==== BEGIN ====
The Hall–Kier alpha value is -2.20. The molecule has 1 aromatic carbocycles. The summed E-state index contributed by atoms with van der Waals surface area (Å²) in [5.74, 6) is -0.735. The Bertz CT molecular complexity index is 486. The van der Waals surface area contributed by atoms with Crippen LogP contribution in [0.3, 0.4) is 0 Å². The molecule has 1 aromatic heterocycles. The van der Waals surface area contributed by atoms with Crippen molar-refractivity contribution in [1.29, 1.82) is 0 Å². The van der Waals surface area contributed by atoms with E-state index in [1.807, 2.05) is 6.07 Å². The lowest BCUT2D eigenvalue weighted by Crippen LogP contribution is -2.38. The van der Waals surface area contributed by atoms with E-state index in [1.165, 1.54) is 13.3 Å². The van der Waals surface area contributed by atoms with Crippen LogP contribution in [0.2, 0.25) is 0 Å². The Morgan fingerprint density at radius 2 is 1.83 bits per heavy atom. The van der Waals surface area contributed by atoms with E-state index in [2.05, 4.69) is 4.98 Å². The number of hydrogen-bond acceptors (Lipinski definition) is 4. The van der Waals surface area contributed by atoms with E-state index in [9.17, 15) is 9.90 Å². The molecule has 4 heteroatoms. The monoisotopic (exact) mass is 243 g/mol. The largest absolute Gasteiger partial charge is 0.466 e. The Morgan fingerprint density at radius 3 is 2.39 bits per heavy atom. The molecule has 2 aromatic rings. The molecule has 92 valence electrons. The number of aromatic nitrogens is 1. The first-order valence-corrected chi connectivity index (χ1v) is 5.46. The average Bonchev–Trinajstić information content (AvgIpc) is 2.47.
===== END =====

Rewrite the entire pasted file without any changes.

The Hall–Kier alpha value is -2.20. The molecule has 1 aromatic carbocycles. The summed E-state index contributed by atoms with van der Waals surface area (Å²) in [5.74, 6) is -0.735. The Bertz CT molecular complexity index is 486. The van der Waals surface area contributed by atoms with Crippen LogP contribution in [0.3, 0.4) is 0 Å². The molecule has 1 aromatic heterocycles. The van der Waals surface area contributed by atoms with Crippen molar-refractivity contribution in [1.29, 1.82) is 0 Å². The van der Waals surface area contributed by atoms with E-state index in [1.807, 2.05) is 6.07 Å². The lowest BCUT2D eigenvalue weighted by Crippen LogP contribution is -2.38. The van der Waals surface area contributed by atoms with E-state index in [1.165, 1.54) is 13.3 Å². The van der Waals surface area contributed by atoms with Crippen LogP contribution in [0.2, 0.25) is 0 Å². The Morgan fingerprint density at radius 2 is 1.83 bits per heavy atom. The van der Waals surface area contributed by atoms with E-state index in [2.05, 4.69) is 4.98 Å². The number of hydrogen-bond acceptors (Lipinski definition) is 4. The van der Waals surface area contributed by atoms with E-state index in [9.17, 15) is 9.90 Å². The molecule has 4 heteroatoms. The monoisotopic (exact) mass is 243 g/mol. The largest absolute Gasteiger partial charge is 0.466 e. The Morgan fingerprint density at radius 3 is 2.39 bits per heavy atom. The molecule has 2 aromatic rings. The molecule has 92 valence electrons. The number of aromatic nitrogens is 1. The first-order valence-corrected chi connectivity index (χ1v) is 5.46. The average Bonchev–Trinajstić information content (AvgIpc) is 2.47.